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The Importance of Not Being Abbreviated: The meaning of A.R.F. to the V.A

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Does A.R.F. on a death certificate stand for Acute Renal Failure or Acute Respiratory Failure?

We all use abbreviations, but not all of us know the dangers of using them with impunity. Use of a wrong, or confusing, abbreviation can lead to serious consequences indeed:

Oregonlive story, from the Argus: “My life has just dissolved” Cherry Grove woman says abbreviation on death certificate caused dog problems,” Friday, May 02, 2008, by Nick Christensen, The Argus:

Article excerpt:

“Carolyn Ohlhauser had a plan for her property, had the money down to do it – and then got lost in a maze of paperwork that started with three letters and ultimately ends in Washington, D.C.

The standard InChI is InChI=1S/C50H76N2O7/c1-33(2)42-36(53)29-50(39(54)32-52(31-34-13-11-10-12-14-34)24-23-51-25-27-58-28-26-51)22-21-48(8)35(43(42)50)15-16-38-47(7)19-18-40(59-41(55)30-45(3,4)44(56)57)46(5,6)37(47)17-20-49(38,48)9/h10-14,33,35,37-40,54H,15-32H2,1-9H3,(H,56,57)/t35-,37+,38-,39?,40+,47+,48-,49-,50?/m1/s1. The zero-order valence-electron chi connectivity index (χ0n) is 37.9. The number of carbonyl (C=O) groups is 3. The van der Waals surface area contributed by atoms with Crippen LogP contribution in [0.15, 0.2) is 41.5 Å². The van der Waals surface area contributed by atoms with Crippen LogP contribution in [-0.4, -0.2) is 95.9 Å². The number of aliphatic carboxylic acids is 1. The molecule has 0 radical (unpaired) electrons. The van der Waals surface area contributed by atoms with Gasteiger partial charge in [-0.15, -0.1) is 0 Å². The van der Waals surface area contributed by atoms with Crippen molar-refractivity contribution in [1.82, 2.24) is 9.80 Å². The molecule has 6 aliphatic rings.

Those letters, A.R.F., caused two years of frustration that recently climaxed with a raid on her property by sheriff’s deputies and animal control officers.

But Ohlhauser is no closer to the end of her problem, convincing the Department of Veterans Affairs about the true meaning of A.R.F.

Terry Ohlhauser was a Vietnam veteran, serving seven or eight months there, as Carolyn Ohlhauser recalled, before returning home.

While he was there, he was exposed to Agent Orange, an herbicide used to defoliate forests and diminish cover for Viet Cong soldiers during the Vietnam War. The chemical was later found to cause Type-II diabetes.

“Ten days after I was told he could live up to five more years, he went into kidney failure,” Carolyn Ohlhauser said.

Terry Ohlhauser died in May 2006 at the age of 58, of acute renal failure.

His doctor, Carolyn Ohlhauser said, wrote A.R.F. on his death certificate.

“The examiners took it to mean acute respiratory failure,” Ohlhauser said. “What the VA takes ownership of for Agent Orange is Type-II diabetes….” (read full article)

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